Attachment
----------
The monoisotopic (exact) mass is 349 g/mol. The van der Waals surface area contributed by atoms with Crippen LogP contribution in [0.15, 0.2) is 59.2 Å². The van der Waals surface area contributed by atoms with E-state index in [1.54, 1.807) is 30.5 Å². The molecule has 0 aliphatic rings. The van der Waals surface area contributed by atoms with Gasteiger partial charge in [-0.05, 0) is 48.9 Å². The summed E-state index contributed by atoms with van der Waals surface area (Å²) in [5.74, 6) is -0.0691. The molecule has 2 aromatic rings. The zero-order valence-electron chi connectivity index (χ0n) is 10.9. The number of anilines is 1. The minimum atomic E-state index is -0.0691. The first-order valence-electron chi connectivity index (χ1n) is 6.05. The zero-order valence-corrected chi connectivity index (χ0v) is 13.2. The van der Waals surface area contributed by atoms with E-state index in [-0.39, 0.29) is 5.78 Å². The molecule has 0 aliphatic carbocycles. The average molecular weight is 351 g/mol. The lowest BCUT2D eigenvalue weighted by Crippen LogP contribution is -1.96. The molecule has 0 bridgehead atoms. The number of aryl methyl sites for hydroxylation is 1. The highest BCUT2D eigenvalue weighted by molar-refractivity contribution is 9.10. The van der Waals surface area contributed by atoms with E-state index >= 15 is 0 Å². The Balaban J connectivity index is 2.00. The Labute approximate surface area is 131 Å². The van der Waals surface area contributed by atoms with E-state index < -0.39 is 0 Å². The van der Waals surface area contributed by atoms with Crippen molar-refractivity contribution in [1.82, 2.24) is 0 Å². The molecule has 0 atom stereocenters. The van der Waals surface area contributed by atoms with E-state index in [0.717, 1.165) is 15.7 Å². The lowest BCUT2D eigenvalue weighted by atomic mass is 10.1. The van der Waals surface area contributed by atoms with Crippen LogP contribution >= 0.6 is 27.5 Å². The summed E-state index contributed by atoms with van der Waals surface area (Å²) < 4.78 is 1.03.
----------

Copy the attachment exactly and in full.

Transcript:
The monoisotopic (exact) mass is 349 g/mol. The van der Waals surface area contributed by atoms with Crippen LogP contribution in [0.15, 0.2) is 59.2 Å². The van der Waals surface area contributed by atoms with E-state index in [1.54, 1.807) is 30.5 Å². The molecule has 0 aliphatic rings. The van der Waals surface area contributed by atoms with Gasteiger partial charge in [-0.05, 0) is 48.9 Å². The summed E-state index contributed by atoms with van der Waals surface area (Å²) in [5.74, 6) is -0.0691. The molecule has 2 aromatic rings. The zero-order valence-electron chi connectivity index (χ0n) is 10.9. The number of anilines is 1. The minimum atomic E-state index is -0.0691. The first-order valence-electron chi connectivity index (χ1n) is 6.05. The zero-order valence-corrected chi connectivity index (χ0v) is 13.2. The van der Waals surface area contributed by atoms with E-state index in [-0.39, 0.29) is 5.78 Å². The molecule has 0 aliphatic carbocycles. The average molecular weight is 351 g/mol. The lowest BCUT2D eigenvalue weighted by Crippen LogP contribution is -1.96. The molecule has 0 bridgehead atoms. The number of aryl methyl sites for hydroxylation is 1. The highest BCUT2D eigenvalue weighted by molar-refractivity contribution is 9.10. The van der Waals surface area contributed by atoms with E-state index >= 15 is 0 Å². The Balaban J connectivity index is 2.00. The Labute approximate surface area is 131 Å². The van der Waals surface area contributed by atoms with E-state index < -0.39 is 0 Å². The van der Waals surface area contributed by atoms with Crippen molar-refractivity contribution in [1.82, 2.24) is 0 Å². The molecule has 0 atom stereocenters. The van der Waals surface area contributed by atoms with E-state index in [0.717, 1.165) is 15.7 Å². The lowest BCUT2D eigenvalue weighted by atomic mass is 10.1. The van der Waals surface area contributed by atoms with Crippen LogP contribution >= 0.6 is 27.5 Å². The summed E-state index contributed by atoms with van der Waals surface area (Å²) < 4.78 is 1.03.